Multiple bids have taken over as the top challenge buyers face in the increasingly competitive housing market, according to a new study by Redfin.
Steady home price appreciation has made for a more competitive market heading into summer. Earlier this week, CoreLogic reported an increase of nearly 6 percent year-over-year in May for the median home price.
CoreLogic chief economist Frank Nothaft said of the recent home price appreciation, which is expected to continue into next spring, “The consistently solid growth in home prices has been driven by the highest resale activity in nine years and a still-tight housing inventory.”
Increased competition in the housing market has frustrated some buyers, some of whom, according to the Redfin study, are increasingly placing multiple bids to up odds of winning a bidding war and increase the probability of getting an offer accepted. Half the agents polled (about 400) said that multiple offers were the greatest challenge buyers faced in the second quarter, whereas in the previous two quarters, low inventory was buyers' primary challenge.
The trouble is, according to Redfin, the multiple-bid strategy, born of buyer frustration, is not a sound one.
"I recommend that [homebuyers] in this situation take a step back and consider what's most important to them in their next home and how far they're willing to go to get it," said James Gulden, a Redfin agent based in Boston. "That way, they can be in the right mindset to make an offer they feel good about on a home they truly love when it hits the market."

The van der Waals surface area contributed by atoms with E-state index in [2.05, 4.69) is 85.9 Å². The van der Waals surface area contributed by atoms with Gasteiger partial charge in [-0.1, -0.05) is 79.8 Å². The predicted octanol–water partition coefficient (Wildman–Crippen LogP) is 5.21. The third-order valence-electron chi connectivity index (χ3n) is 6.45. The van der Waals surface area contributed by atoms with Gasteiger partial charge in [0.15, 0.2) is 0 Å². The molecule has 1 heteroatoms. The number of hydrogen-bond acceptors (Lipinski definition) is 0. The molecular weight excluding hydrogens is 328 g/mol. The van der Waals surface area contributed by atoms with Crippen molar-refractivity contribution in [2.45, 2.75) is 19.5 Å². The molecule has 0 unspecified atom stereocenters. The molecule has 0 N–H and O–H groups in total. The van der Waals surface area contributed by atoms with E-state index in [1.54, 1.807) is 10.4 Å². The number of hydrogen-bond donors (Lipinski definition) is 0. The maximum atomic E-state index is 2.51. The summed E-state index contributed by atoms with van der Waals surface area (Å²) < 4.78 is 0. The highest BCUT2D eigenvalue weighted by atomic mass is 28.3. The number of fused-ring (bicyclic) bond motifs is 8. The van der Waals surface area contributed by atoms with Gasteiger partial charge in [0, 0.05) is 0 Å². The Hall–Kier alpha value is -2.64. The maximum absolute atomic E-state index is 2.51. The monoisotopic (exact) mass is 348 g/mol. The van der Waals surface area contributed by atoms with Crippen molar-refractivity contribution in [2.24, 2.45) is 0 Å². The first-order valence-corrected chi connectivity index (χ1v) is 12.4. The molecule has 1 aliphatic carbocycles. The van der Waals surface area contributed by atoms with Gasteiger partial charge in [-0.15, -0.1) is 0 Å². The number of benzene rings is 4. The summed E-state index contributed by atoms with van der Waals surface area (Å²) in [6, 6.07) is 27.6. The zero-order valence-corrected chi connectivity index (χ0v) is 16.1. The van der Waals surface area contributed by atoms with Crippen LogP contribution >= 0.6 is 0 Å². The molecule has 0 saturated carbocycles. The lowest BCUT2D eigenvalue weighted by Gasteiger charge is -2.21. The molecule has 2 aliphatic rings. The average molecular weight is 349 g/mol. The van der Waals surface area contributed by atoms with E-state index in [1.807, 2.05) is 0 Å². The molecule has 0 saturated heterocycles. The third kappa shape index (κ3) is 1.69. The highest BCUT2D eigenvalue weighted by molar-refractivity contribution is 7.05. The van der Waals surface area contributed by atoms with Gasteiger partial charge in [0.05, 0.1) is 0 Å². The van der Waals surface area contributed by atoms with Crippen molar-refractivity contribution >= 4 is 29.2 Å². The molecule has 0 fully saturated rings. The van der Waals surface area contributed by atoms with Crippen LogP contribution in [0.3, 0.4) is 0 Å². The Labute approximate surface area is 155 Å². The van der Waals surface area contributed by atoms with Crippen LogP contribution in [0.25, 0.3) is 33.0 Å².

Likewise, home sellers need to beware that the highest offer is not necessarily the best offer. Their agent should help them vet the offer closely and consider many factors other than price, including how committed the buyer is to this particular home and how willing and able they are to close.
According to the study, 39 percent of agents said negative or surprising inspection results were the main reason purchase contracts fell through this spring, while 25 percent said the buyers simply changed their mind about purchasing the home.
"It's not necessarily true that the inspection reveals major issues or that the buyers just got cold feet," said San Diego-based agent Jeremy Paul. "It's more that the buyers who are making multiple offers at prices they may not be able to afford just to get an offer accepted often use the inspection as a chance to negotiate significant credits in order to reduce costs. When the seller won't budge, the buyers move on."
Redfin’s study, perhaps surprisingly, embraces the notion of buyers bidding on fixer-uppers because they are less in demand and less money.
"I've been advising a lot of my buyers to consider homes that may need a little TLC in desirable neighborhoods within the inner core of the city," said Austin-based agent Andrew Vallejo. "Competition is high in the hot neighborhoods, but if buyers are willing to reconsider their priorities it's possible to find a great home without the worry of a bidding war and without breaking the bank."